How to Identify a Spoofing Attack or Phishing Email
Our team at Curve IT get quite a few calls from our clients about suspicious emails they have received. We thought it might be useful to put together our IT advice and knowledge in a blog post. While some of the following points may be benign when they appear on their own, look out for a cluster of a few of these appearing on the same email, and if in doubt don’t act on it. You can always contact us at Curve IT for support you may need.
Verify by Phone
We advise all our customers to NEVER send a significant amount of money anywhere based on an email alone. Always take the time to verify the payment by phone with the person concerned prior to performing a bank transfer.
Don’t Trust the Display Name
To check the legitimacy of an email on your Outlook on PC, hover over the sender’s email address, click the down arrow on the right hand side of the window and you should see something like the image to the right. Scammers try and clone themselves as internal staff members to try and convince users of their legitimacy. If staff members get their personal e-mail accounts hacked, then scammers may route through their e-mails to find contacts they can pry on. We would always suggest changing any passwords on a regular basis especially around any suspicious activity.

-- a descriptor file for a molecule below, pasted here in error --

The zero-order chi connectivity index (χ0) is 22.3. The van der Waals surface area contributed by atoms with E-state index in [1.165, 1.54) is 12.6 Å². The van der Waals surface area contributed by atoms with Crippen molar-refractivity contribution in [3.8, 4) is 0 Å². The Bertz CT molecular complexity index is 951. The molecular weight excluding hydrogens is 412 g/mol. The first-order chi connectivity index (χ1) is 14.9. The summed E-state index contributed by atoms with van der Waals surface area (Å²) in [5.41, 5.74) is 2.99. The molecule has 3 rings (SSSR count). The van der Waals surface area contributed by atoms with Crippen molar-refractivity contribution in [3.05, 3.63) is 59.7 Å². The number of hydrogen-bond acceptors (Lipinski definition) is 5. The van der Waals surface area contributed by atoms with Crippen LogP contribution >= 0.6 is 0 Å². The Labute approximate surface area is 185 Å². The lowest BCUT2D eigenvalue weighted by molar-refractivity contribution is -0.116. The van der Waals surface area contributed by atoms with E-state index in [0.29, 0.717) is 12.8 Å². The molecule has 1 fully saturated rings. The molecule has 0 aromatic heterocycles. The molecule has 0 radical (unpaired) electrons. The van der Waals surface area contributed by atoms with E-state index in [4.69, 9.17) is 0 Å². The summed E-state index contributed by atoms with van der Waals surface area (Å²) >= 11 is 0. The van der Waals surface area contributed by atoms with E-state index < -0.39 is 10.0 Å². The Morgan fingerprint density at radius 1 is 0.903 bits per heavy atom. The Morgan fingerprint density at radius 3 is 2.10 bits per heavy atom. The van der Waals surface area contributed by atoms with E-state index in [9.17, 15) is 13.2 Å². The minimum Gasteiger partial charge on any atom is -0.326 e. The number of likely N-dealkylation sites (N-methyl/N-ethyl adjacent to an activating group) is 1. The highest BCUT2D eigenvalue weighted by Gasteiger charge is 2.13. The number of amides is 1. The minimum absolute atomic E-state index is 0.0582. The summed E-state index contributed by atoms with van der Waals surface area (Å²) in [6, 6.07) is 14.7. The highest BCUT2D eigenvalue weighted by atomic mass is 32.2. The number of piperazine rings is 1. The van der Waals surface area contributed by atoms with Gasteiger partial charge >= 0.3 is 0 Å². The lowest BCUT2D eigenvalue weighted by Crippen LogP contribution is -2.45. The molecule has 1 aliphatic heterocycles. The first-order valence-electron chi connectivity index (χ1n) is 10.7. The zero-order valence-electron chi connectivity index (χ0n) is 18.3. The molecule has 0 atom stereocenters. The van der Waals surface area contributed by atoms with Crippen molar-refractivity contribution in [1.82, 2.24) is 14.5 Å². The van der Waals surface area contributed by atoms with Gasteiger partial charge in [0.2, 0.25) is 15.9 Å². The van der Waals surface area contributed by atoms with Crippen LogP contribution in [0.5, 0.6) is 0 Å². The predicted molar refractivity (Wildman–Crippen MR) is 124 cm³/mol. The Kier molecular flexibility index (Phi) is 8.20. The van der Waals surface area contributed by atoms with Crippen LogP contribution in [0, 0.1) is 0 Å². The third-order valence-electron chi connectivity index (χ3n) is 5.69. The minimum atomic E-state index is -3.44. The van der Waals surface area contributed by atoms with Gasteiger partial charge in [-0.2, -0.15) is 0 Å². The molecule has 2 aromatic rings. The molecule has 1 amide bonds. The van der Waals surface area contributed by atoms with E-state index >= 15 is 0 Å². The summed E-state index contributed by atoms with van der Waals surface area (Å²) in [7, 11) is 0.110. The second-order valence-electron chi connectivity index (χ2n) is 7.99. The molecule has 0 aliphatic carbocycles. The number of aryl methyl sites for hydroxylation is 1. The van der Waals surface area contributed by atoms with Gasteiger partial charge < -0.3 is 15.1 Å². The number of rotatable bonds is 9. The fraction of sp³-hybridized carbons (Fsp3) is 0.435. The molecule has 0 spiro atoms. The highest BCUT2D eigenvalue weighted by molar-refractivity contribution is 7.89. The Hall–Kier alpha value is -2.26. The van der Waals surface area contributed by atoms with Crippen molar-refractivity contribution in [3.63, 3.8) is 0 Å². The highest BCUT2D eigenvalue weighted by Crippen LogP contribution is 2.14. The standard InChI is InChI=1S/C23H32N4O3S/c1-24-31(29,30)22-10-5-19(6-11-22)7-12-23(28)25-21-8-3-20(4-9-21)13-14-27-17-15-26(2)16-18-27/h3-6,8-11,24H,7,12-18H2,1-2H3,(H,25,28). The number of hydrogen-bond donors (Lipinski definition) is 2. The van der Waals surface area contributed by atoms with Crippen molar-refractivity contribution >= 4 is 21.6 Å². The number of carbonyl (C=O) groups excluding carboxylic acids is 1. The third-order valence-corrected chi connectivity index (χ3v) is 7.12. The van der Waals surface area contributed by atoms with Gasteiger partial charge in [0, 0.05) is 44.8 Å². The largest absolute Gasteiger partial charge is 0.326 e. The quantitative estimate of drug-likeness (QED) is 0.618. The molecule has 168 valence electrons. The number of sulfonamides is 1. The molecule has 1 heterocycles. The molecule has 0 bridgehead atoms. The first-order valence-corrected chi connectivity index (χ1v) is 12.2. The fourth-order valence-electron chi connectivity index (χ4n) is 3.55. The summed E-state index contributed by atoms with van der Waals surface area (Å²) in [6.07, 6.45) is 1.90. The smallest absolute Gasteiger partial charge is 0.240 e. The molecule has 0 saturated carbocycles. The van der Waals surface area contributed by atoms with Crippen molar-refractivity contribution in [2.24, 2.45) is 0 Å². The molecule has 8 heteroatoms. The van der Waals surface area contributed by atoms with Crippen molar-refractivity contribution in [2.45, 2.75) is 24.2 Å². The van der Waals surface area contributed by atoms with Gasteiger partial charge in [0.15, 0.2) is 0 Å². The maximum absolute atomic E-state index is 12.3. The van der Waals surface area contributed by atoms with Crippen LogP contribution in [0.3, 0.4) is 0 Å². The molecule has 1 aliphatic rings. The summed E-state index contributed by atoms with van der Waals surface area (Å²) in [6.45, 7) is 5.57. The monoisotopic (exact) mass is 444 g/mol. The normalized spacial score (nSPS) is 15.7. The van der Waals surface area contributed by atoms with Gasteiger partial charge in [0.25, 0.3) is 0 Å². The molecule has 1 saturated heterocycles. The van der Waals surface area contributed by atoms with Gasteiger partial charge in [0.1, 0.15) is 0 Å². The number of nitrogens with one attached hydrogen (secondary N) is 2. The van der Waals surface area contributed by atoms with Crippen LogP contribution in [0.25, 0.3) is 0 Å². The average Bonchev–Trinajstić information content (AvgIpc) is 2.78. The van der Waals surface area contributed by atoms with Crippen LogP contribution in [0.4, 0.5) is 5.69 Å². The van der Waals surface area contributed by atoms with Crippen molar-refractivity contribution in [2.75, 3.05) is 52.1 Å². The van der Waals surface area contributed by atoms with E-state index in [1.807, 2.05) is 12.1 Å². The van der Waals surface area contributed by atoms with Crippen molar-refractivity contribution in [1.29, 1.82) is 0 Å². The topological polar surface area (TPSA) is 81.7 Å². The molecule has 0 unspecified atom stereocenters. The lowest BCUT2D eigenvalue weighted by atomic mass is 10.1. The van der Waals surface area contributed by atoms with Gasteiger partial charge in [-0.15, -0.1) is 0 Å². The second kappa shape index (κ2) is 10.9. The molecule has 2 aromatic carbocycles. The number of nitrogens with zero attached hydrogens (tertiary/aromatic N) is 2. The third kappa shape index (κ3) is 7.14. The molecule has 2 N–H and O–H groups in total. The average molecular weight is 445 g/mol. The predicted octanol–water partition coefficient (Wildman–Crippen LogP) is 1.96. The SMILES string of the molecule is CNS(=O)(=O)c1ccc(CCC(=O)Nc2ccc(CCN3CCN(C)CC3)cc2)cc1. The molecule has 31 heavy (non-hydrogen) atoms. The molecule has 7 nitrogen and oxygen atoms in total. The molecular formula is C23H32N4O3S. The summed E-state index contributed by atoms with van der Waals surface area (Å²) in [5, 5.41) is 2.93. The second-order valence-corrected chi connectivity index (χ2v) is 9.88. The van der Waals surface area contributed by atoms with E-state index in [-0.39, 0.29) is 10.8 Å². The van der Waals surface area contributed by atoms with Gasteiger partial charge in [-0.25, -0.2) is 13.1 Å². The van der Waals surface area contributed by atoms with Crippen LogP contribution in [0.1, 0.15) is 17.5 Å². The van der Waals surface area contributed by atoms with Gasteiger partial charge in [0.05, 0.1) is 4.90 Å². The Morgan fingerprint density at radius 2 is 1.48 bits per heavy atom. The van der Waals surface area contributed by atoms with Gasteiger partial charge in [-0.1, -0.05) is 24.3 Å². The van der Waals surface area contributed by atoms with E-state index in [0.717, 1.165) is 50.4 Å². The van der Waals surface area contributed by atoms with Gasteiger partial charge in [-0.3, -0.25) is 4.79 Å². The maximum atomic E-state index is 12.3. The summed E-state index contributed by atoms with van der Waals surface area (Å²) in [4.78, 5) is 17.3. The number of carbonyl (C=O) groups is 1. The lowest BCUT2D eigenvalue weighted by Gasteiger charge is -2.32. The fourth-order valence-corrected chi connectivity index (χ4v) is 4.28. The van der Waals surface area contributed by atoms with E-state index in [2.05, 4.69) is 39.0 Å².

Don’t Click Links
Hover your mouse over any links in an email. If the link looks weird to you, don’t click it. If you’re a client of ours, forward the email to us and ask the team to double check it if you’re not sure – we’re always happy to help you avoid a hack attack!
Check for Spelling Mistakes
Commas in the wrong place are a dead giveaway that an email can’t be trusted. If you see a few errors or the English reads strangely, please be extra vigilant. Report anything suspicious to your IT contact.
Beware of Urgent Language in the Subject Line
Phishing attacks often try to get you to rush or feel scared as it prevents the unwary from properly considering whether an email is genuine.
Beware of Unexpected Invoices and Attachments
Viruses are most often spread via an innocent word document or image file; however, the attacker relies on you downloading then opening the attachment. If you see something unexpected written in bad English, please call the sender to confirm the legitimacy.
Most antivirus and antispam software will detect and remove infected e-mails but occasionally something slips through.
Further information about Curve IT’s support service and security recommendations.